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Information about ongoing health services research and public health projects
|Patient-centered, risk-stratified surveillance after curative resection of colorectal cancer|
|Investigator (PI):||Chang, George|
|Performing Organization (PO):||
(Current): Alliance for Clinical Trials in Oncology Foundation
|Supporting Agency (SA):||Patient-Centered Outcomes Research Institute (PCORI)|
|Record Source/Award ID:||PCORI/CE-1304-6855|
|Funding:||Total Award Amount: $1,826,664|
|Award Information:||PCORI: More information and project results (when completed)|
|Number of Subjects:||180|
|Abstract:||Nearly 14 million Americans are alive today having survived their battle with cancer. Colorectal cancer (CRC) is the second most common diagnosis among survivors, and the current population of 1.4 million colorectal cancer survivors is expected to grow nearly 25% by 2022. To these survivors, their family members and caregivers, as well as their physicians, the most pressing question is determining the best way to monitor the survivor in the future. Cancer surveillance has been identified as a top priority by organizations such as the Institute of Medicine and the Agency for Healthcare Research and Quality. Despite differences in patients' tumors and preferences the available colorectal cancer surveillance guidelines take mostly a one-size-fits-all approach. As a result, the quality of care, patient experience, and use of health care resources are compromised, and the research to generate evidence and tools to implement it are greatly needed. This proposal will address the critical question: Based on my individual tumor characteristics, conditions, and preferences, what is the best way to monitor for recurrence? We hypothesize that by tailoring the strategy for monitoring to the individual CRC survivor, their risk for recurrence, eligibility for salvage treatment, and personal preferences, the effectiveness of cancer monitoring would be improved and the burden on patients and the health care system would be alleviated. We specifically will 1) determine how effective CRC surveillance is and measure the risk and time to recurrence and death depending on different patients and tumors, through detailed analysis of surveillance data from colorectal cancer clinical trials conducted by the ALLIANCE network, as well as from the National Comprehensive Cancer Network (NCCN) and the National Cancer Database (NCDB); 2) identify key issues about CRC surveillance that are important to patients and clinicians, through stakeholder engagement within the ALLIANCE network as well as patients at the University of Texas MD Anderson Cancer Center; and 3) integrate the recurrence risk and patient priorities into a patient-centered, risk-stratified, surveillance strategy by creating an interactive decision aid that can be easily accessed by patients and clinicians. We will then design future studies to see the impact of this tailored surveillance strategy, including the benefits, harms, and changes in resource utilization when it is used in real-world situations. With a growing population of CRC survivors, the impact of cancer surveillance on patients and caregivers, physicians, and the health care system is great. The proposed research addresses an urgent and critical question these stakeholders face each day with little information to guide their decisions. The knowledge gained by this proposal will provide important new tools to guide patients and their clinicians in making individualized decisions regarding cancer surveillance.|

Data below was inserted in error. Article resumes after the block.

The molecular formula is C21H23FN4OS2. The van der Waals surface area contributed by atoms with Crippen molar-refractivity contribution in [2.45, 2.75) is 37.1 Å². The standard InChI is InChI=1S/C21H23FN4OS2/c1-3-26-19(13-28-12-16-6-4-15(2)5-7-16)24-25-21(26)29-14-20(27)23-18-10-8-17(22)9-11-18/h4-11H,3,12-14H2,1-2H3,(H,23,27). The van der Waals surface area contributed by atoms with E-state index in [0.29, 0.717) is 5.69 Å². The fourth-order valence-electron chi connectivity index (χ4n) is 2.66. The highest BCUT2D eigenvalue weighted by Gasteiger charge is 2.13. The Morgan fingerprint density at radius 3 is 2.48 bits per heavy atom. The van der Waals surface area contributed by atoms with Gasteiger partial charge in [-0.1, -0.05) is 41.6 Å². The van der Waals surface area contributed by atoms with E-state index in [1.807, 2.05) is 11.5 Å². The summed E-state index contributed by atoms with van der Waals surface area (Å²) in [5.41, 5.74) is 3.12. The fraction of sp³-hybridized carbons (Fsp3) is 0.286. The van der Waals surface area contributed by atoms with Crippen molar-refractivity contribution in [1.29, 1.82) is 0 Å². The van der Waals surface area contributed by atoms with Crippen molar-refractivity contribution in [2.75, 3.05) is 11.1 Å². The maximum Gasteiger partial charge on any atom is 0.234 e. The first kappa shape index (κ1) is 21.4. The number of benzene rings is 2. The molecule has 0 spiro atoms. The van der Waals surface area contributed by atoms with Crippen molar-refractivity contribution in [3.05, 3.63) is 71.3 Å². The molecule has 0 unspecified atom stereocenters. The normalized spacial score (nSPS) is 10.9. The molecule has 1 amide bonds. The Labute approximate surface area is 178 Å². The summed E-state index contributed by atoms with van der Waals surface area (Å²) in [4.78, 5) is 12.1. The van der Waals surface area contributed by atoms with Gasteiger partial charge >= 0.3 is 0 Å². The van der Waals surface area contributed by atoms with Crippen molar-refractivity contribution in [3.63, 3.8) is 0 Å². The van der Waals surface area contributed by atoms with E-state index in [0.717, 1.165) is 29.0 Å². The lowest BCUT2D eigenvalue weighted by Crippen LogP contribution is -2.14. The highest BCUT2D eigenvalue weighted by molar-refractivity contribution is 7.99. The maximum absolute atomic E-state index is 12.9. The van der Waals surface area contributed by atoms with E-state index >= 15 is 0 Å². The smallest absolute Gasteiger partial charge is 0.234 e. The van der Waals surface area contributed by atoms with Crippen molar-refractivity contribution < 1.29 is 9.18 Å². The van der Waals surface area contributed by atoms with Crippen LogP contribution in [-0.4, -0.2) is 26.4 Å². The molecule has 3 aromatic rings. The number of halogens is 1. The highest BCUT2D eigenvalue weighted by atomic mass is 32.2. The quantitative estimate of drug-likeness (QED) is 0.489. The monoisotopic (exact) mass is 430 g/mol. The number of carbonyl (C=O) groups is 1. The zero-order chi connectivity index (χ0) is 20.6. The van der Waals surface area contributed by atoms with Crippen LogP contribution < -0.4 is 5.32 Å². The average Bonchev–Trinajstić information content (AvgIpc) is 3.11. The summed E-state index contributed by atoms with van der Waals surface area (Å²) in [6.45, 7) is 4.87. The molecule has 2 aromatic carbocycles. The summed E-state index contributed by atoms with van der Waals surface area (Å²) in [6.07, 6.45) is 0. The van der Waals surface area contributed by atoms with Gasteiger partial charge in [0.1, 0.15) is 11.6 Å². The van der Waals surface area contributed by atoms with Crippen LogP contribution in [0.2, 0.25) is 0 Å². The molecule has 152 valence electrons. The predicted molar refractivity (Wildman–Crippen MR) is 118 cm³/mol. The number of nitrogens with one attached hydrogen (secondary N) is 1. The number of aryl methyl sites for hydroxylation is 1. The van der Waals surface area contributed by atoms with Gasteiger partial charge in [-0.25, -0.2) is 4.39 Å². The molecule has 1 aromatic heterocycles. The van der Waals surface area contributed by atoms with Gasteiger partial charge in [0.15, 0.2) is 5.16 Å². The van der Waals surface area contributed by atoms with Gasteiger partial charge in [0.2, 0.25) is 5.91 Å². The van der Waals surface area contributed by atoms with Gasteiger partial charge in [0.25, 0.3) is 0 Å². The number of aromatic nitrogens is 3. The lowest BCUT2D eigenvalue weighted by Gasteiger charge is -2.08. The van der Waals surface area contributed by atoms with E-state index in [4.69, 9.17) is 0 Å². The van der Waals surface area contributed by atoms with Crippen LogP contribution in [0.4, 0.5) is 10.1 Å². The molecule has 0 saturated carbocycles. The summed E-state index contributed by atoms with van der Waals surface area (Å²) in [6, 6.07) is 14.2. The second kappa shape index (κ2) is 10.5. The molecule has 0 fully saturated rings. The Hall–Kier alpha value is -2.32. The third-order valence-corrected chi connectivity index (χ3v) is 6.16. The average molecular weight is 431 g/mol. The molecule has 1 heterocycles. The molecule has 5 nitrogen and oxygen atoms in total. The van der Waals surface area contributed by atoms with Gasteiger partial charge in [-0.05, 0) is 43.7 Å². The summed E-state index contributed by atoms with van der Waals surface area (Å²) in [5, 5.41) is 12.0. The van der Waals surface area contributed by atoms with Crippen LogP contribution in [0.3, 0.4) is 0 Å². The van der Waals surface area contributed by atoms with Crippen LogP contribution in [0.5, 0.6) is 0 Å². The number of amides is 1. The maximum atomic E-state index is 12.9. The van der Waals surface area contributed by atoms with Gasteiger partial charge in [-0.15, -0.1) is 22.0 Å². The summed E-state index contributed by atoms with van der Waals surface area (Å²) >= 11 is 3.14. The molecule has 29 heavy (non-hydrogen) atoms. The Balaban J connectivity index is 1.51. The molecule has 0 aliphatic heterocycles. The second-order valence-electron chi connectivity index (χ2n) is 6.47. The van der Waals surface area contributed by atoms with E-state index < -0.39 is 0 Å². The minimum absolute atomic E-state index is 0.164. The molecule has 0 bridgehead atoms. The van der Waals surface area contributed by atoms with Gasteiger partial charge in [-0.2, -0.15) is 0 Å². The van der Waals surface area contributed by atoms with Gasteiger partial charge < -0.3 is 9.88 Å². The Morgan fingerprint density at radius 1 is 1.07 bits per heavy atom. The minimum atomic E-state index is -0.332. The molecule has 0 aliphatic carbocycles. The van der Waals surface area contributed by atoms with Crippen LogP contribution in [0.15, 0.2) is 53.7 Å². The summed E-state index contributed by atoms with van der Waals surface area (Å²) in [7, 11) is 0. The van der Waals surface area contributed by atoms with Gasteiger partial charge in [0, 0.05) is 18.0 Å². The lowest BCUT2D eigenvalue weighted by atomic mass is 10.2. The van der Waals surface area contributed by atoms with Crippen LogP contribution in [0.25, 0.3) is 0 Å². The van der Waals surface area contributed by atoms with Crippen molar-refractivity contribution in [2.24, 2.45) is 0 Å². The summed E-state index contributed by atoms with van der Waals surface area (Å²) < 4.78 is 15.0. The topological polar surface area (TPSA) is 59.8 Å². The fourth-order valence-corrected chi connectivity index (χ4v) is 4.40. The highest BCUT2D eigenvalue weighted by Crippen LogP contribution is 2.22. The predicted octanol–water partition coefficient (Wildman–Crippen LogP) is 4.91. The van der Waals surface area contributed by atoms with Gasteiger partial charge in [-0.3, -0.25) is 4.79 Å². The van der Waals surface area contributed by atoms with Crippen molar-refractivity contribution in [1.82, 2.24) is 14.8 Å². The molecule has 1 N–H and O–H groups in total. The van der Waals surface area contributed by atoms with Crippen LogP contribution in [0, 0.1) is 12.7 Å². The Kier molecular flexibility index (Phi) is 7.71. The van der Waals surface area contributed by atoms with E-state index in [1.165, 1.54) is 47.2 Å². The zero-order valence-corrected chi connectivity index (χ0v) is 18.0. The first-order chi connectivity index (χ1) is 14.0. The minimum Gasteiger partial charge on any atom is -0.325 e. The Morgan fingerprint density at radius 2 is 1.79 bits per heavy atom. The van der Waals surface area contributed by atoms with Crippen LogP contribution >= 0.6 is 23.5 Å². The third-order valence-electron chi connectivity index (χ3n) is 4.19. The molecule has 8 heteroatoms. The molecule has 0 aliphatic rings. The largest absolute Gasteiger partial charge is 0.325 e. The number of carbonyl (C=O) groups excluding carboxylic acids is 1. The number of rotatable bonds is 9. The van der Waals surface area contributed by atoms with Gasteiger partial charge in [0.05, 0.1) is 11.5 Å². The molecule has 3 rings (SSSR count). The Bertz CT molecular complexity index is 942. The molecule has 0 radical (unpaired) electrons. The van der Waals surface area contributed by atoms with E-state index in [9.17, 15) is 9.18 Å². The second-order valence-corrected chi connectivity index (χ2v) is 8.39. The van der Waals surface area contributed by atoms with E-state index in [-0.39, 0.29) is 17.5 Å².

|Record History:||('2017: Project extended to 2018. Changed start and end dates, 3/10/2015.',) ('2018: Project extended to 2019.',)|